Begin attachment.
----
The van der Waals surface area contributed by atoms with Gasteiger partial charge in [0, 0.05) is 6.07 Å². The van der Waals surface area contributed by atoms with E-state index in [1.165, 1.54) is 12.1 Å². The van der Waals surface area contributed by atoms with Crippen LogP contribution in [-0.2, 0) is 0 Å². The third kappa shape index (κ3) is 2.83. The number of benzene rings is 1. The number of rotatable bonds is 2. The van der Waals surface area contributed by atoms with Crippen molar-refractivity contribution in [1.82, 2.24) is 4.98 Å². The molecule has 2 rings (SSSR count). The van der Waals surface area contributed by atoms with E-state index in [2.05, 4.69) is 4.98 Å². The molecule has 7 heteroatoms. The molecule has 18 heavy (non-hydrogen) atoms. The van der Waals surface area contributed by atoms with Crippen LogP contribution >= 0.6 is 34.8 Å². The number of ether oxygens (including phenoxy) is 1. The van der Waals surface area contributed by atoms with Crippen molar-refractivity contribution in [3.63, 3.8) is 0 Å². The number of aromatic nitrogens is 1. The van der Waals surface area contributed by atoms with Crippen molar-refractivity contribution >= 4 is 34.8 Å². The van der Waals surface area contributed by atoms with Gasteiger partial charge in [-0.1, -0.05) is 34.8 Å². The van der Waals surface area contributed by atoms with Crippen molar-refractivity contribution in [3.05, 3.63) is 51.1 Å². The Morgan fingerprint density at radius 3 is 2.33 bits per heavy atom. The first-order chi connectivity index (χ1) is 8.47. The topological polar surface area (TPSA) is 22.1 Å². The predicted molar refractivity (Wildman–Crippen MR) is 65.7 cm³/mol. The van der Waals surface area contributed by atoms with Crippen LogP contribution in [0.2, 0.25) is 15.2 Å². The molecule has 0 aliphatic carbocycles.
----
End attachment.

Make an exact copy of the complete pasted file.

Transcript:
The van der Waals surface area contributed by atoms with Gasteiger partial charge in [0, 0.05) is 6.07 Å². The van der Waals surface area contributed by atoms with E-state index in [1.165, 1.54) is 12.1 Å². The van der Waals surface area contributed by atoms with Crippen LogP contribution in [-0.2, 0) is 0 Å². The third kappa shape index (κ3) is 2.83. The number of benzene rings is 1. The number of rotatable bonds is 2. The van der Waals surface area contributed by atoms with Crippen molar-refractivity contribution in [1.82, 2.24) is 4.98 Å². The molecule has 2 rings (SSSR count). The van der Waals surface area contributed by atoms with E-state index in [2.05, 4.69) is 4.98 Å². The molecule has 7 heteroatoms. The molecule has 18 heavy (non-hydrogen) atoms. The van der Waals surface area contributed by atoms with Crippen LogP contribution >= 0.6 is 34.8 Å². The number of ether oxygens (including phenoxy) is 1. The van der Waals surface area contributed by atoms with Crippen molar-refractivity contribution in [3.63, 3.8) is 0 Å². The number of aromatic nitrogens is 1. The van der Waals surface area contributed by atoms with Crippen molar-refractivity contribution >= 4 is 34.8 Å². The van der Waals surface area contributed by atoms with Gasteiger partial charge in [-0.1, -0.05) is 34.8 Å². The van der Waals surface area contributed by atoms with Crippen molar-refractivity contribution in [3.05, 3.63) is 51.1 Å². The Morgan fingerprint density at radius 3 is 2.33 bits per heavy atom. The first-order chi connectivity index (χ1) is 8.47. The topological polar surface area (TPSA) is 22.1 Å². The predicted molar refractivity (Wildman–Crippen MR) is 65.7 cm³/mol. The van der Waals surface area contributed by atoms with Crippen LogP contribution in [0.2, 0.25) is 15.2 Å². The molecule has 0 aliphatic carbocycles.